Each week I'll spotlight a couple independent books I've read and may have flown under people's radar.
I kept this at the bottom of my to-read pile until I had sufficient time and to read it in one sitting and the proper mind-set to give it the attention it deserved. So I was surprised to discover the linear nature of the stories within. Unlike previous volumes that jumped through time to various points in Zero's life, this is a straightforward read.
Some things of note: 1) The art is as spectacular as always. For a different art to tackle each issue, the art is consistently good. 2) Ales Kot writes fight scenes like no one else. I've read plenty of American, European, and Asian comics, but no one writes fights that are this intense, brutal, and heart-pounding. 3) I desperately want to know what happens next.
Just yesterday I wrote about how, in Zero, Ales Kot writes fight scenes like no one else. Today, I read this and it's... beautiful. While I stand by that statement, the fights in Zero are intimate. Close, personal. The fights here are basically comic equivalent of The Wachowskis or Michael Bay. Tradd Moore has seriously outdone himself here. At one point, Luther hits the street so hard it ripples! And that's, honestly, the least of the visual insanity contained within this issue. Justin Jordan, Tradd Moore, and Felipe Sobreiro are putting everything they have into this, and I'm loving every glorious panel of it.
DESCENDER 1 & 2
The first issue of Descender was amazing, and I completely failed to write anything about it. Time to make up for that. The second issue? Also quite good.
The series starts with a futuristic world. Things are humming along well enough, until BOOM widescreen craziness. A lot of people talking about or attempt "widescreen" in comics. This book pulls it off gloriously. Cut to 10 years later when a robot boy wakes up. Any sense of surprise related to this boy being a robot was destroyed by the preview pages released prior to the book going on sale. Movie trailers are bad enough, I don't want my comics spoiled as well, thanks. Cut back to that futuristic city to see how things have changed in the intervening years. Spoiler: it's not good.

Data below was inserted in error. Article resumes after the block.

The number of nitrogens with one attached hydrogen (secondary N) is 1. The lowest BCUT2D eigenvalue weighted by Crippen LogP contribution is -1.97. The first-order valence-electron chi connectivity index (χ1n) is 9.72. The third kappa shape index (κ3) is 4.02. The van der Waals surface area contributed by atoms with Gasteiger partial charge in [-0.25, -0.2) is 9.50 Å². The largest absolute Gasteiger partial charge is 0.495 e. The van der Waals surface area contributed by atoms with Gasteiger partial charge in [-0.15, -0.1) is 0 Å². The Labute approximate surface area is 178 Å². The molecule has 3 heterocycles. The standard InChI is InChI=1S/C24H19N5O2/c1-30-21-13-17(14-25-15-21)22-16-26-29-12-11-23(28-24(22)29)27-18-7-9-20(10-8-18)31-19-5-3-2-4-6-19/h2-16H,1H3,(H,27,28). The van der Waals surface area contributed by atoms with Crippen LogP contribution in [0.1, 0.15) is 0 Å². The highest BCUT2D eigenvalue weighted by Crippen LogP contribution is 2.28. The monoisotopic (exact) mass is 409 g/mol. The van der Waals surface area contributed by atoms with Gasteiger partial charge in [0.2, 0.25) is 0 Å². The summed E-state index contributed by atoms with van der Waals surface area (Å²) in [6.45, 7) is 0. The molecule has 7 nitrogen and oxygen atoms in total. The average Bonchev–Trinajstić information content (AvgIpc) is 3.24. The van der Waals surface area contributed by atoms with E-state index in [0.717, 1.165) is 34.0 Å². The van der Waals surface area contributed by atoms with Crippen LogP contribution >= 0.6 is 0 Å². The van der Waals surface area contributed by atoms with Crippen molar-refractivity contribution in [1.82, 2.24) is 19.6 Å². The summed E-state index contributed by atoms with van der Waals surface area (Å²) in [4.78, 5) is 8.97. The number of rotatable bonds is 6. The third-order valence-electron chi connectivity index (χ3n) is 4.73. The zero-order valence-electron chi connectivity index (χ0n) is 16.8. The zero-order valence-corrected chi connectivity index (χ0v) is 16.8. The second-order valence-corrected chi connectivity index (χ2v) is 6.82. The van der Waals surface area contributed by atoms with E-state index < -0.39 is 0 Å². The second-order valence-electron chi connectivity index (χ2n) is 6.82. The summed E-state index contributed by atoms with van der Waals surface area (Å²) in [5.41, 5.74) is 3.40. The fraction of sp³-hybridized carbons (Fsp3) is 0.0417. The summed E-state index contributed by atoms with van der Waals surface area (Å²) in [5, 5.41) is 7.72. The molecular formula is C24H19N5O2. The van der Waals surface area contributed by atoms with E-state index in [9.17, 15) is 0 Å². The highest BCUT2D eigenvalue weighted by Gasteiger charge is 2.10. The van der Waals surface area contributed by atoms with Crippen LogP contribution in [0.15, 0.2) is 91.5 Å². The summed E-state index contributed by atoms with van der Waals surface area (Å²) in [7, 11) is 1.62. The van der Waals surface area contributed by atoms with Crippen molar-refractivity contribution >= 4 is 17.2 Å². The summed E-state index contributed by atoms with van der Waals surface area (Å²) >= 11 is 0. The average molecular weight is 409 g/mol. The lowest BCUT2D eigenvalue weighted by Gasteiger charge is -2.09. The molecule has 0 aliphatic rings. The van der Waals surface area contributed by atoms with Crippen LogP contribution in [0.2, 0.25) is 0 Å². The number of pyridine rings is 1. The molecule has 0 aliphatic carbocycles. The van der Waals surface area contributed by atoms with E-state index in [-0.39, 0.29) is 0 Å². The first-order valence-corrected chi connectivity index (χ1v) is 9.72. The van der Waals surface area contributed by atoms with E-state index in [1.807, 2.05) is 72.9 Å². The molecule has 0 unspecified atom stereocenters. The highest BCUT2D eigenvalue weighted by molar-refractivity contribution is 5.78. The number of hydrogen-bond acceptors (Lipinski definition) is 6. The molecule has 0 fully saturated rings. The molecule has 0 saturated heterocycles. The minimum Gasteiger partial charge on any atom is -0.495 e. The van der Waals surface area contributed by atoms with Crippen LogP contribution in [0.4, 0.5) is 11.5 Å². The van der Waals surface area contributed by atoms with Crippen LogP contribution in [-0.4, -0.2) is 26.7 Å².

Issue two picks up right where the first left off - with bounty hunters going after the newly awakened robot boy. The book alternates between current events as he runs and hides from the bounty hunters and with "flashbacks" of his early life. It works better than you might expect. Tension was high on each of the current pages, and I just barely resisted skipping ahead of the flashbacks. For their part, the flashbacks were running high on emotion as the boy and his adopted family bond with one another. It's touching and a little heartbreaking.
The first issue is 30 pages of story with some sketches at the back and is absolutely worth the $2.99 asking price. Try it. I think you'll come back for issue 2.
At first, I thought the character on the cover was Hazel, after going through another time jump. But that wouldn't make much sense given how the last issue left off. What does make sense is the issue being a deep look into Marko's past as he goes on a bad trip from the drugs he took last issue. It's pretty dark stuff, tempered only by the hilarious comedy of Ghüs and Prince Robot. I loved every second of it.
Baltimore always reminds me of Witchfinder in the "Oh hey, we haven't gotten a new one of those in a while" and obviously the "Cool, new stuff from the Hellboy guys!" Baltimore, for those unclear, is the one not set in the Hellboy universe. I actually thought the previous volume was the last, because my comic shop guy - whom knows more about these things than I do because he actually read The Steadfast Tin Soldier and the Vampire - indicated the comics had caught up with the original novel... and that should have been that.
Well, here we are with a volume 5, and a new mini series set to start next month. I'm not complaining because it's always great stuff. Baltimore is the typical badass, but gone is the single-minded mission to hunt down Haigus. Now, he and his friends are smiting in any and all forms. Here, two short mini series are collected: The Witch of Harju, a kind of zombie Frankenstein with a witch and some not-quite frogmen thrown in, and The Wolf and The Apostle, a werewolf tale. Both are far better than the brief summaries in the previous sentence indicate. I mean, we're still talking about Mignola, so there's drama, suspense, death, and new twists on classic stories. It's great, and I'm looking forward to more.